Bibby and Pastner still had their late-night shooting sessions – Pastner actually had a key to the McKale Center – but by this time, with Bibby playing a starring role and Pastner glued to the bench, Bibby had altered the routine.
“I told him, ‘I’m not rebounding for you anymore, Josh. You rebound for me,’ ” Bibby said.
Joked Pastner: “I’m the all-time leading rebounder in the history of Arizona.”
A lot of championship teams get to the Final Four by getting hot at the right time. Arizona, however, lost its last two games of the regular season, falling to 19-9 overall and 11-7 in the Pac-10.
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Even so, then-Arizona State coach Bill Frieder wasn’t fooled. To him, the Wildcats were as good as anyone. Their guards were among the nation’s best. Bibby was the point guard – mature beyond his years – but Simon was the leader. Terry was clutch and selfless, volunteering to give up his starting job shortly after Simon returned from his academic issue.
“They had a team that could go big or they could go small,” Frieder said. “When those three guards – Simon, Bibby and Terry – were on the floor, they were an excellent basketball team. Anytime you go small, if you can rebound the defensive boards, it provides you so many advantages offensively, especially in transition. And they were so good in transition.”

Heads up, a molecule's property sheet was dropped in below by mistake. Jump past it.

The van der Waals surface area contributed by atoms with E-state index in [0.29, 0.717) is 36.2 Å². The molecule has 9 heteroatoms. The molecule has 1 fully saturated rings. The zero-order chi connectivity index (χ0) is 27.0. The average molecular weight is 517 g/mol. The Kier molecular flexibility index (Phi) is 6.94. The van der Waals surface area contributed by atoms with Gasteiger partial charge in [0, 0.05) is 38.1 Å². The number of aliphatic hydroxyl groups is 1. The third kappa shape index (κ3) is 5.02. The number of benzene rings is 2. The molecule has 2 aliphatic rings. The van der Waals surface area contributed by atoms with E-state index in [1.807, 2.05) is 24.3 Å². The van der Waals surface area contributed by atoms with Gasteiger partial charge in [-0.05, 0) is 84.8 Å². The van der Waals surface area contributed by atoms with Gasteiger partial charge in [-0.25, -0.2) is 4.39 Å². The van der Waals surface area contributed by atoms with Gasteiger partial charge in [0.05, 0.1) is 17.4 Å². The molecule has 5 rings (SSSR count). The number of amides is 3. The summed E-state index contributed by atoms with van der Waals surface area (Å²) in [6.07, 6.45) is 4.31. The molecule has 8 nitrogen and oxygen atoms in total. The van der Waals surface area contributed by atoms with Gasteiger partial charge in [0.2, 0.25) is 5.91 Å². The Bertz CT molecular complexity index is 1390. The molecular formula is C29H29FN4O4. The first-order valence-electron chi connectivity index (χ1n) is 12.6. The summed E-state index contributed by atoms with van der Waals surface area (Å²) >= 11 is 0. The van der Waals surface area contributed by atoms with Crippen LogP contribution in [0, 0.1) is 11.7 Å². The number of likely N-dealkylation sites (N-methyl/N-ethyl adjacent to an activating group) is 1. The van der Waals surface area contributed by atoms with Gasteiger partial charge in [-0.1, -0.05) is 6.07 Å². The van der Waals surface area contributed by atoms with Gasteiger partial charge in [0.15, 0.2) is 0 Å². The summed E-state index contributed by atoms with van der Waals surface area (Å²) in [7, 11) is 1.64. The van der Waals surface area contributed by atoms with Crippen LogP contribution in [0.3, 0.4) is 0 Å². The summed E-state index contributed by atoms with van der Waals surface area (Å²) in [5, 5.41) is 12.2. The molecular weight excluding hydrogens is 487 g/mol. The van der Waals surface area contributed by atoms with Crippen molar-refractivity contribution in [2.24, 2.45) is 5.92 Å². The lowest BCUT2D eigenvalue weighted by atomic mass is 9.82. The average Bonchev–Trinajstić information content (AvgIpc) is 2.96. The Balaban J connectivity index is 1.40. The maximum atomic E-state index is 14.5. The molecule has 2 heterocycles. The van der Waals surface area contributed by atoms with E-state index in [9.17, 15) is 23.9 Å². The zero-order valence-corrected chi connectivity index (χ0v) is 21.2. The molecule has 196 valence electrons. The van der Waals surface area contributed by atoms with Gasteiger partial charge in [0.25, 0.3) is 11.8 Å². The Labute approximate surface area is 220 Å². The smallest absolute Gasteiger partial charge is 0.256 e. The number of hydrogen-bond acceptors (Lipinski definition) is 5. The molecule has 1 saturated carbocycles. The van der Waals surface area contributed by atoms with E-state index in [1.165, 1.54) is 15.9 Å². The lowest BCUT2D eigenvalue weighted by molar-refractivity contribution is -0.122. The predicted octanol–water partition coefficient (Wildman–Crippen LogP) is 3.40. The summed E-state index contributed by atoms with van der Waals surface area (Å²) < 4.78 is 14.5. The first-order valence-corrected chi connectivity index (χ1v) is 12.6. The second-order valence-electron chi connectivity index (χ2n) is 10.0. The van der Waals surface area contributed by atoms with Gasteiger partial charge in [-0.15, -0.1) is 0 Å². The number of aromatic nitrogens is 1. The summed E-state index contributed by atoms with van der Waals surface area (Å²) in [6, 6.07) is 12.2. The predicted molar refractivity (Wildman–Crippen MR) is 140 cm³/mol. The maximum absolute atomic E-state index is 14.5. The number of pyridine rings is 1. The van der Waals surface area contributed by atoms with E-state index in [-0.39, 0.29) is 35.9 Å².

That was Olson’s influence. In his 14th season at Arizona, Olson didn’t micromanage. He let the Wildcats play. As a college basketball analyst for ESPN, Simon these days often comes across teams with 35 or 40 plays. In 1997, Olson’s Wildcats pretty much had five.
“That was typical of what we tried to do at Arizona – don’t confuse them with all kinds of special plays, just let them play and have confidence that they’re going to do the right thing,” Olson said. “The media would ask: ‘Who’s going to take the last shot?’ And I’d say: ‘Whoever’s open.’ “
In the NCAA Tournament’s first round, the Wildcats – No. 15 in the country in the regular season’s final Associated Press Top 25 Poll – trailed South Alabama by 10 with 7 minutes left but rallied to advance. In the second, they had to hold on in the final seconds to survive 12th-seeded College of Charleston.
From there, the Wildcats got on a roll. They stunned top-seed Kansas, an 11-point favorite who had lost just one other game all season. After the game, then-Kansas coach Roy Williams called Arizona the best defensive team he had seen all season.
In the regional final, Simon scored 30 points to lift the Wildcats over Providence in overtime. In the national semifinal, he produced 24 points, five rebounds and five assists to help topple a North Carolina team that featured future pros Vince Carter and Antawn Jamison.
“I always fashioned myself as a guy that would show up in big games,” Simon said. “I always felt like if my team was going to lose, I wanted to take on the burden whether we were successful or not.”